We’re digging deeper into a mystery in Oro Valley, that has gone unsolved for eight years.

If you’ve driven along La Caada, you’ve probably noticed the metal tortoise on side of the road, just north of Tangerine. Now, just in time for the town’s 50th anniversary celebration, we got to the bottom of who has been making the sculpture such a staple of the Oro Valley Community.

In the dark of night, the Tortoise Fairy as she’s been dubbed, has been sneaking out with her husband before every holiday or big event to decorate the metal tortoise that so many people have come to love.

“We wanted people to get a little bit of a laugh, a smile and a laugh,” the mysterious fairy said. “So we always tried to not only make it be like the holiday, but to add a little bit humor in there somehow. And it really caught on!”

But years of building the costumes, props and signs have taken a toll on this fairy — not to mention all the duct tape she has bought — so she’s getting ready to hang up her wings, and finally agreed to reveal her true identity.

Introducing Lisa Powell. She’s the creative force behind “Eat tacos responsibly” for Cinco de Mayo, the tortoise school bus in the fall, “Set your scales back ten pounds at Thanksgiving,” and even the tortoise version of “The Thing.”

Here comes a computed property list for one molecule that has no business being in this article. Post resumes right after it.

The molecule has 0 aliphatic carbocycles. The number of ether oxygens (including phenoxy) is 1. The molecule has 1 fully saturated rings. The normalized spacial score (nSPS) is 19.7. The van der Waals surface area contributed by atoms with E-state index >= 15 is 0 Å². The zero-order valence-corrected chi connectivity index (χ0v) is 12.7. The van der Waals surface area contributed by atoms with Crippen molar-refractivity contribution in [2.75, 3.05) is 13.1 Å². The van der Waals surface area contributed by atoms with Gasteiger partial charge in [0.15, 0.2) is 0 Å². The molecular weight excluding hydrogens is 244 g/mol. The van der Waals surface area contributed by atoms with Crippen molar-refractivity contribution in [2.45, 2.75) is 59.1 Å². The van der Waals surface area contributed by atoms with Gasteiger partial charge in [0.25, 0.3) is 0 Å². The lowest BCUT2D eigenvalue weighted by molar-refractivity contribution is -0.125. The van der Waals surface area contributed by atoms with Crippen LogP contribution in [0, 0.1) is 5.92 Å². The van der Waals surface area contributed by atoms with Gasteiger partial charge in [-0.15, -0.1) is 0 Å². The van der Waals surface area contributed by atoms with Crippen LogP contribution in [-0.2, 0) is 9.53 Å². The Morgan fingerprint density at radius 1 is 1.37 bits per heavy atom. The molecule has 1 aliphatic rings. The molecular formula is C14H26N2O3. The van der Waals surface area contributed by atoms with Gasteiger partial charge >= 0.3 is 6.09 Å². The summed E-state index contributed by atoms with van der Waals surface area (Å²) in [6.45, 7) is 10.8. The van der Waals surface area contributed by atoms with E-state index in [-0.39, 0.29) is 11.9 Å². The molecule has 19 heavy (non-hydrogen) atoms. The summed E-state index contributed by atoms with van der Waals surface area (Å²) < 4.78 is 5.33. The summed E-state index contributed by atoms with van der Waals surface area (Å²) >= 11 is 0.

“It’s a little surprising how much people did take a liking to it,” Powell said. “And when they talk about it, it’s like this is what makes us community, and this is why I love to live here.”

Powell’s labor of love has faced the elements through the years, rain, snow, 60 mile an hour winds. There’s been the occasional javelina, and even a brief run-in with the law.

“One evening,” she explained, “my husband and I were decorating it and the police came. So the lights were going and we were like, ‘We’re busted!’ Then the police officer came around our car and he was like, ‘Oh! Carry on… I gotta text my wife and kids and let them know I saw the Tortoise Fairy.”

On another rare occasion when she got caught, Powell says the man who spotted her got emotional. He had been looking for her for three years, just to tell her how much his late parents loved taking their picture in the Valentine’s Day frame.

“It was something that his parents love to come to,” Powell said. “And it was the last picture he had of them smiling together.”

But while this Tortoise Fairy is retiring, this isn’t the end.

A whole group of Tortoise Fairies have now inherited all of her decorations, to carry on the tradition.

Powell says while she’s grateful she won’t be going out anymore under the shade of darkness every month, she’s even happier the community has come to love this effort as much as she does.

Because the metal tortoise has become so popular, Powell will actually be appearing in the parade for Oro Valley’s 50th anniversary celebration. You can look for her, decked out in a tortoise shell and wings, with a big Tortoise Fairy sign.